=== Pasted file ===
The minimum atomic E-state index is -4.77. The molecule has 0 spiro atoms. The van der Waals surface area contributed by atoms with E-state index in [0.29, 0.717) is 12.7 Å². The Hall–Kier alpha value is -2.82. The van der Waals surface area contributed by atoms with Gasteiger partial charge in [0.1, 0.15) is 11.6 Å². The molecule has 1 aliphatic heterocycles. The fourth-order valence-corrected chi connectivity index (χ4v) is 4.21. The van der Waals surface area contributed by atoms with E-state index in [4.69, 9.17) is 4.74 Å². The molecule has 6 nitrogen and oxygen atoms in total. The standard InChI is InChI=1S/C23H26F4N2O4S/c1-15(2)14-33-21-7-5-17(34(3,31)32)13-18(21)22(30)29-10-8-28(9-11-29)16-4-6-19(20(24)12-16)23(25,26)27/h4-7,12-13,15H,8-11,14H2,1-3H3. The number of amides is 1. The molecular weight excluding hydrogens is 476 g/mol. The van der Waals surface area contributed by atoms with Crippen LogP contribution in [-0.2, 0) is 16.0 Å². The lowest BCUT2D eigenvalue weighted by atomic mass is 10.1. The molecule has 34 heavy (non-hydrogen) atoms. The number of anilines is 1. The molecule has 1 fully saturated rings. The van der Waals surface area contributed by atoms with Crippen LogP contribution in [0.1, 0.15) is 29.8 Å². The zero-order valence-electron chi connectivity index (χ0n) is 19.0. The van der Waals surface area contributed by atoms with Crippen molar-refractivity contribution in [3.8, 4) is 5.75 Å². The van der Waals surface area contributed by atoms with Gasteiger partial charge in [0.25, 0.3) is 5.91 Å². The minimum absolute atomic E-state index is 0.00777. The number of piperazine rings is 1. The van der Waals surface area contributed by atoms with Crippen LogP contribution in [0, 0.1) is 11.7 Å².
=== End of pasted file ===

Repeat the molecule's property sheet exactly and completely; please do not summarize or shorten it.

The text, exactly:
The minimum atomic E-state index is -4.77. The molecule has 0 spiro atoms. The van der Waals surface area contributed by atoms with E-state index in [0.29, 0.717) is 12.7 Å². The Hall–Kier alpha value is -2.82. The van der Waals surface area contributed by atoms with Gasteiger partial charge in [0.1, 0.15) is 11.6 Å². The molecule has 1 aliphatic heterocycles. The fourth-order valence-corrected chi connectivity index (χ4v) is 4.21. The van der Waals surface area contributed by atoms with E-state index in [4.69, 9.17) is 4.74 Å². The molecule has 6 nitrogen and oxygen atoms in total. The standard InChI is InChI=1S/C23H26F4N2O4S/c1-15(2)14-33-21-7-5-17(34(3,31)32)13-18(21)22(30)29-10-8-28(9-11-29)16-4-6-19(20(24)12-16)23(25,26)27/h4-7,12-13,15H,8-11,14H2,1-3H3. The number of amides is 1. The molecular weight excluding hydrogens is 476 g/mol. The van der Waals surface area contributed by atoms with Crippen LogP contribution in [-0.2, 0) is 16.0 Å². The lowest BCUT2D eigenvalue weighted by atomic mass is 10.1. The molecule has 34 heavy (non-hydrogen) atoms. The number of anilines is 1. The molecule has 1 fully saturated rings. The van der Waals surface area contributed by atoms with Crippen LogP contribution in [0.1, 0.15) is 29.8 Å². The zero-order valence-electron chi connectivity index (χ0n) is 19.0. The van der Waals surface area contributed by atoms with Crippen molar-refractivity contribution in [3.8, 4) is 5.75 Å². The van der Waals surface area contributed by atoms with Gasteiger partial charge in [0.25, 0.3) is 5.91 Å². The minimum absolute atomic E-state index is 0.00777. The number of piperazine rings is 1. The van der Waals surface area contributed by atoms with Crippen LogP contribution in [0, 0.1) is 11.7 Å².